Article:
In NSW, the Teacher Accreditation Act 2004 provides for a Quality Teaching Committee made up of elected teachers and members appointed by the minister to provide advice on accreditation matters and other issues related to the Act.
Under the original iteration there were 11 elected teachers, however, with the change from BOSTES to NESA, the NSW Government reduced the teacher representation to five elected teachers, with a majority of members appointed by the minister.
Not satisfied with reducing the voice of teachers in their profession the minister has failed to appoint members to the QTC and there has been no meeting of the QTC since the establishment of NESA in January. By the time you read this article it will be one year since the QTC last met and a year since elected teachers had any opportunity for input into policy with impacts directly on their profession.
The current NSW Minister Rob Stokes, who was sworn in in February and immediately admitted that he was “no expert in matters of education”, has compounded that ignorance, demonstrating a complete contempt for the teaching profession by his failure to consult and to seek the advice that the Act obliges.
During this period with no teacher oversight or input, the NESA board has determined or amended numerous policies with a direct impact on aspects of teacher accreditation including a policy to suspend and revoke accreditation. Policy relating to the teaching profession continues to be made by politicians, employers, academics and bureaucrats.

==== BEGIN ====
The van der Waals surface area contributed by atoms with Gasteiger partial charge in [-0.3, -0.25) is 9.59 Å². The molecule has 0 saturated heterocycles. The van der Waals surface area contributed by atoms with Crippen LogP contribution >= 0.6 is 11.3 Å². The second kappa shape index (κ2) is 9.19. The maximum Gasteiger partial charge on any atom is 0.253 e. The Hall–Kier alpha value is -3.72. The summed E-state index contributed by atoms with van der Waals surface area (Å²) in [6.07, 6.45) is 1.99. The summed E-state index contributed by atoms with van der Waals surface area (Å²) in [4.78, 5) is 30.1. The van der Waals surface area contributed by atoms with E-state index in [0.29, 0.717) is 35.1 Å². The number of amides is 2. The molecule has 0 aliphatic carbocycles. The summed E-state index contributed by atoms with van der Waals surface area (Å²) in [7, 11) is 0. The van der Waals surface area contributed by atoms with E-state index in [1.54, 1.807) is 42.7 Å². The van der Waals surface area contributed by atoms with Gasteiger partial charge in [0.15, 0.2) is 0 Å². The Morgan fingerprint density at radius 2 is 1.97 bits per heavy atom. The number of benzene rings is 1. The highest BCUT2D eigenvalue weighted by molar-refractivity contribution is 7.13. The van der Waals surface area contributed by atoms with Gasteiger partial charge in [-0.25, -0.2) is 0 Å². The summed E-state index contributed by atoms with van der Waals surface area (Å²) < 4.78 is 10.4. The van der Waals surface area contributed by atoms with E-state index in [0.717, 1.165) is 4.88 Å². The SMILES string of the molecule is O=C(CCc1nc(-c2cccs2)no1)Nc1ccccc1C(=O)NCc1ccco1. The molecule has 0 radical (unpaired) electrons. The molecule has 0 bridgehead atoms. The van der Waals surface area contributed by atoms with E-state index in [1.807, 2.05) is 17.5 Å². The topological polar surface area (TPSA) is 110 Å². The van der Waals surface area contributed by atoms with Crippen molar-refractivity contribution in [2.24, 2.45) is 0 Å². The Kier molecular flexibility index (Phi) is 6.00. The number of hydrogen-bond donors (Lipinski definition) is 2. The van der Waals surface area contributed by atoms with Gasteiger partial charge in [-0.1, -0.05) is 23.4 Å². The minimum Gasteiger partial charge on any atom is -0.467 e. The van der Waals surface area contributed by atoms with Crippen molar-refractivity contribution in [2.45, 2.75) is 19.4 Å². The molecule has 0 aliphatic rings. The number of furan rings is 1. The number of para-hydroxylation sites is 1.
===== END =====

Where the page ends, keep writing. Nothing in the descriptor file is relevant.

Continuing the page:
The Maintenance of Accreditation Policy to operate from 1 January, the same day pre 2004 teachers will be accredited and commence their first maintenance period, is a further example. While there are numerous positive features of this document it is insulting to the backbone of the teaching force that they are ignored.
The NESA board recently approved a completely rewritten Policy for Accreditation at Proficient Teacher which has significant implications for the workloads of those teachers and their experienced colleagues, however few if any practising teachers have seen or have any knowledge of it. Such is the esteem with which this government and its instrumentalities holds the teaching profession.
Elected teachers have been completely removed and had their voices silenced in regard to the most fundamental aspects of their profession.
It is of course teachers who pay the accreditation fee to fund the accreditation aspects of
NESA and to develop and implement policy. Employers don’t pay, Teacher Accreditation Authorities don’t pay and those engaged in Initial Teacher Education don’t contribute financially. Only teachers are taxed but not represented and as early American colonists declared taxation without representation is tyranny.
This is but one aspect of how teachers in NSW and across Australia are sidelined on matters relating to their profession. The federal education minister’s company ATSIL purports to speak on behalf of teachers and school leaders, but is not in any way representative of them.